Comment

... folk music is on a roll

(December 05, 2017)

So there it is ... the continued rise of new folk artists, festivals, programmes and online resources, plus increased published and broadcast media coverage proves that folk is no longer a niche genre. Folk is scaling the heights. Perhaps not the heights attained by those in the vacuous pop world but everything tells us it's on its way up nonetheless.

Well, I’m not sure perhaps only segments of folk are on the rise. The reason for casting this shred of doubt is that the folk we are talking about is a different animal to the one that was ridiculed and derided when it lived in relative obscurity in dusty upstairs rooms in real ale pubs. It’s no longer the risible folk portrayed by countless comedians, neither is it the folk of string-knit sweaters and braying vocals delivered in a quasi-West Country accent. In short, it is no longer the musical sanctuary for old folk.

Folk has changed, even though some would argue vehemently to the contrary, folk has changed. The music has changed, the artists have changed, the venues have changed and the appeal has changed. Folk is now working in a way that not only spreads its appeal it has changed its nature.

The folk that pervades today is that delivered by ‘young folk’ as well as old folk. Young folk that does more than regurgitate traditional songs, its music is ‘updated’ with a revised and innovative version of the original. Young folk that searches out and delivers obscure lyrics sourced from dusty poetry tomes or borrowed from psychedelic murmurings of many earlier bands. The old folk of folk are still there but the banner is now carried by a newer folk, and there's absolutley nothing wrong with that.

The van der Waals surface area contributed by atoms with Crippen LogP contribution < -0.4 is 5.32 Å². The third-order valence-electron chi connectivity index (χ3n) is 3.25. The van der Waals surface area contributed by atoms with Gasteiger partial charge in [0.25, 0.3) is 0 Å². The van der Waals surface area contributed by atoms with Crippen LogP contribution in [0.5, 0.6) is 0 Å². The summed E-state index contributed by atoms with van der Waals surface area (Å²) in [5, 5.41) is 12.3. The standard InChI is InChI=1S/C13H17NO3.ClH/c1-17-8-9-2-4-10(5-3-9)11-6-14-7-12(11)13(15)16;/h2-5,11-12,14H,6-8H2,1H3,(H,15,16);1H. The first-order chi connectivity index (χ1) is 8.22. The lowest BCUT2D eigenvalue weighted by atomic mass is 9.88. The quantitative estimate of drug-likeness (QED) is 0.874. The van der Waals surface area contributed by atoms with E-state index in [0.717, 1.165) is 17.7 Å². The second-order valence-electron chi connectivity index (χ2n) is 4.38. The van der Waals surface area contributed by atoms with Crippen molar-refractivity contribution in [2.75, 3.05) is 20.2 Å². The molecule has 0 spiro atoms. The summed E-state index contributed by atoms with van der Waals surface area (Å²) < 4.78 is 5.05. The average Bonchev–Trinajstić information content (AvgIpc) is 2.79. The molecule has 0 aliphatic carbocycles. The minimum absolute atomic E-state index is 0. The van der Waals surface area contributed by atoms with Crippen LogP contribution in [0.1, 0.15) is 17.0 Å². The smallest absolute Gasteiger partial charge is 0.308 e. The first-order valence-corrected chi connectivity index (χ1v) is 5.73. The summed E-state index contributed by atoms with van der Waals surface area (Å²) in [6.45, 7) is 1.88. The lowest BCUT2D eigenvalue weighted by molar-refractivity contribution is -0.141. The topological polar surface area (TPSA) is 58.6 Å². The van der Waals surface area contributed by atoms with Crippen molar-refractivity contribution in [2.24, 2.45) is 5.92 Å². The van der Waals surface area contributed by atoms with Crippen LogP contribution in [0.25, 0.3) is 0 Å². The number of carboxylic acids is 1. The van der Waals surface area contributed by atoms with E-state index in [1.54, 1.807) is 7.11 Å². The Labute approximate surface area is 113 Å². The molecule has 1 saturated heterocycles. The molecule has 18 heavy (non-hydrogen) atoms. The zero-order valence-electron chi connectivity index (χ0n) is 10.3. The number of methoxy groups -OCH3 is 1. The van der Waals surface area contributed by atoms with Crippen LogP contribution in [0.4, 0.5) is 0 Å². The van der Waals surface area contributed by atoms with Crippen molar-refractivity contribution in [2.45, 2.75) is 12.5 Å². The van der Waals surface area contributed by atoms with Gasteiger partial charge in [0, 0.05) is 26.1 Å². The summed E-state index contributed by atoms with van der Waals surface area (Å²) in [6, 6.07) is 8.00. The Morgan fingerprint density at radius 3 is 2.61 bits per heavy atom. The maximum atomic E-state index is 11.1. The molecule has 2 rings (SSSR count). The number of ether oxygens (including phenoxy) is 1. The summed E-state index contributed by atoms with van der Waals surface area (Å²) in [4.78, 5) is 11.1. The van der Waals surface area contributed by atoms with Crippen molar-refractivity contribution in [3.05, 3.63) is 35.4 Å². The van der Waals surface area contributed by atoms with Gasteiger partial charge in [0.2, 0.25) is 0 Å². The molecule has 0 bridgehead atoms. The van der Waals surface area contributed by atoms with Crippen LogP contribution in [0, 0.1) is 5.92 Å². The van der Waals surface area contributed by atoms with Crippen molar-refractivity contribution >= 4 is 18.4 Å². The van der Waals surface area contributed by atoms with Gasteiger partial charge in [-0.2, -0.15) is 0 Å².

You only have to glance at those described as ‘rising folk stars’ to see the evidence ... new ideas, instruments, arrangements, approaches, sources and inventions. And while you do, don't forget to look at those artists that have ridden the new wave and subsequently turned away from its subtle seduction. There are many that having dallied with the freshly-packaged world of folk, pack their bags, metaphorically or otherwise, and return to their roots. Does that step, perceived as retrograde by many, damage their career? I hope not and it would appear not. Perhaps the case is more than sticking with what you’re good at, perhaps it's expanding your horizons and becoming good at many things. There’s also a case for catching a wave and when you see a chance to become ‘newer than new’ exploit it.

Whichever direction you choose, leading edge or retrograde, all that matters is remain prepared to leap from the bandwagon before it smashes into the inevitable wall that exists at the end of every ‘fashionable’ track. Because fashion in folk is much like fashion in everything else, attractive, fragile and always looking over its shoulder for the bigger, better and new coming along.

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